While both your injury claim and your vehicle claim may be against ICBC, they are legally distinct claims. We find that most of our clients are very good at managing their own vehicle claims, and so we generally do not handle that claim. However, we are happy to provide guidance on this, free of charge. Keep in mind that once you sign a release for your vehicle claim, it’s final. So if you want legal advice on your vehicle claim, it is important to talk to us before signing anything with ICBC.
Repair, Replace or Write-Off
ICBC has the option to do one of three things with your vehicle: (1) repair it to its pre-accident condition, (2) replace it with a vehicle of similar kind or quality, or (3) write-off the vehicle and give you the declared value or the “actual cash value”. Under the vehicle damage policy, ICBC is only required to pay the lesser of the declared value (as you declared it when purchasing or renewing the policy) or the “actual cash value” when writing off a vehicle.
Determining “Actual Cash Value”
The “actual cash value” is the estimated market value of the vehicle immediately before the accident. This amount takes into consideration all relevant factors: purchase price of the vehicle, the vehicle history, repairs/enhancements, and changes in market demand. You can negotiate with ICBC if you disagree about their valuation. In our experience they are particularly responsive to authoritative valuations such as the Blue Book, as well as other evidence such as classified ads for similar vehicles and any evidence of work done to maintain or improve the vehicle.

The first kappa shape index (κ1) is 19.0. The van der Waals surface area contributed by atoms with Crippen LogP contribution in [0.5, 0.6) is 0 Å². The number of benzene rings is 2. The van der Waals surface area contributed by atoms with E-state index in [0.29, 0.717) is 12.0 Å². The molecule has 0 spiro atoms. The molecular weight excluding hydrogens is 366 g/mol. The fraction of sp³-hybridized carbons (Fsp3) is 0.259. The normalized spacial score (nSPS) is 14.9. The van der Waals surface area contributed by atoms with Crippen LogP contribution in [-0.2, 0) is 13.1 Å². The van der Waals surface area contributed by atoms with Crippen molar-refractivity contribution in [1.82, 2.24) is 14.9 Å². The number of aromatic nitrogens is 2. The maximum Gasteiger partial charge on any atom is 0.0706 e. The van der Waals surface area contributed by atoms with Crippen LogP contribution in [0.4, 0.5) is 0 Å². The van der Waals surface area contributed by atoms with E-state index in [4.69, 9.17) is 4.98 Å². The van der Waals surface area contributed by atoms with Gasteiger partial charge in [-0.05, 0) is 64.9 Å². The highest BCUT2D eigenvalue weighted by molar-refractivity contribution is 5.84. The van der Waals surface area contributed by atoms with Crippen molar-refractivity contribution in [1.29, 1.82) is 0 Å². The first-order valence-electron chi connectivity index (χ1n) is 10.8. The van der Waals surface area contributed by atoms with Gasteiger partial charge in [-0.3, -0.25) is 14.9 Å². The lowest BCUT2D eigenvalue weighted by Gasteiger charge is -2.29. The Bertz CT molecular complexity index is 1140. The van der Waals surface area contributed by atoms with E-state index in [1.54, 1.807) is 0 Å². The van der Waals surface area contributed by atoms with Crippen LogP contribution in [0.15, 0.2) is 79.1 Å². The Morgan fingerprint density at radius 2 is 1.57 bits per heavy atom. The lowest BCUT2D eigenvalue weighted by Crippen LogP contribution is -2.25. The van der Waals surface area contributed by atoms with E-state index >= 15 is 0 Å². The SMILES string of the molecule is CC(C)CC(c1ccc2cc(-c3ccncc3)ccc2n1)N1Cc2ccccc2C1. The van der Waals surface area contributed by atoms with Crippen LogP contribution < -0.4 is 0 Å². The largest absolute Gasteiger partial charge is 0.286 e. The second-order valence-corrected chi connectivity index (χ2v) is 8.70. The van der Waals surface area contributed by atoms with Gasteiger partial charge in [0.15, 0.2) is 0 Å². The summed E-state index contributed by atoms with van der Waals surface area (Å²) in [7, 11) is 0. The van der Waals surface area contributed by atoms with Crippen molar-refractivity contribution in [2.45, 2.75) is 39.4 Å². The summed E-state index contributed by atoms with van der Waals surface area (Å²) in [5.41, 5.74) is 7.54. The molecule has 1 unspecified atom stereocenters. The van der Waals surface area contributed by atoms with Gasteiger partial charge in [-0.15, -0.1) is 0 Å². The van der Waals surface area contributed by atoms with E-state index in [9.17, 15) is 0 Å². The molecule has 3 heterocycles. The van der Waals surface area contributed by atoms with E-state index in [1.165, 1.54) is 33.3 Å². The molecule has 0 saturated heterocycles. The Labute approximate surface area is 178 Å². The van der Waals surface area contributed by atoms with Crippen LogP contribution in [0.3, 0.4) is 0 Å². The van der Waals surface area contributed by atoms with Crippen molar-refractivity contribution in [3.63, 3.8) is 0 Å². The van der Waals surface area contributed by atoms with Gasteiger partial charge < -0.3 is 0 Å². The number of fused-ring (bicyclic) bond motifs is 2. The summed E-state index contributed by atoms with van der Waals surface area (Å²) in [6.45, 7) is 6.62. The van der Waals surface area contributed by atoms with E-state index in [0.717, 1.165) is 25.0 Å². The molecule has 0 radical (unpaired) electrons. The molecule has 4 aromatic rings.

Challenging ICBC’s Valuation
If you disagree with ICBC’s valuation and they will not negotiate, you generally have to submit to commercial arbitration. This is a forum that generally does not require lawyers, and so you can initiate this process even if you don’t have counsel.
Loss of Resale Value
One common concern we hear from clients is about decreased resale value of a vehicle that has been involved in a major accident. While ICBC’s vehicle damage policy does not cover loss of resale value, you can claim this from the driver who caused the accident. The legal term is “accelerated depreciation”. However, because this can be difficult to prove, we generally only recommend pursuing this claim where there is a proven loss in resale value of several thousand dollars. If you think you have a claim for accelerated depreciation, you should get a letter from one or more used car dealers explaining what they would offer for your vehicle in its current (post-repair) condition, and how that differs from the market value of a similar vehicle that has not been involved in an accident.
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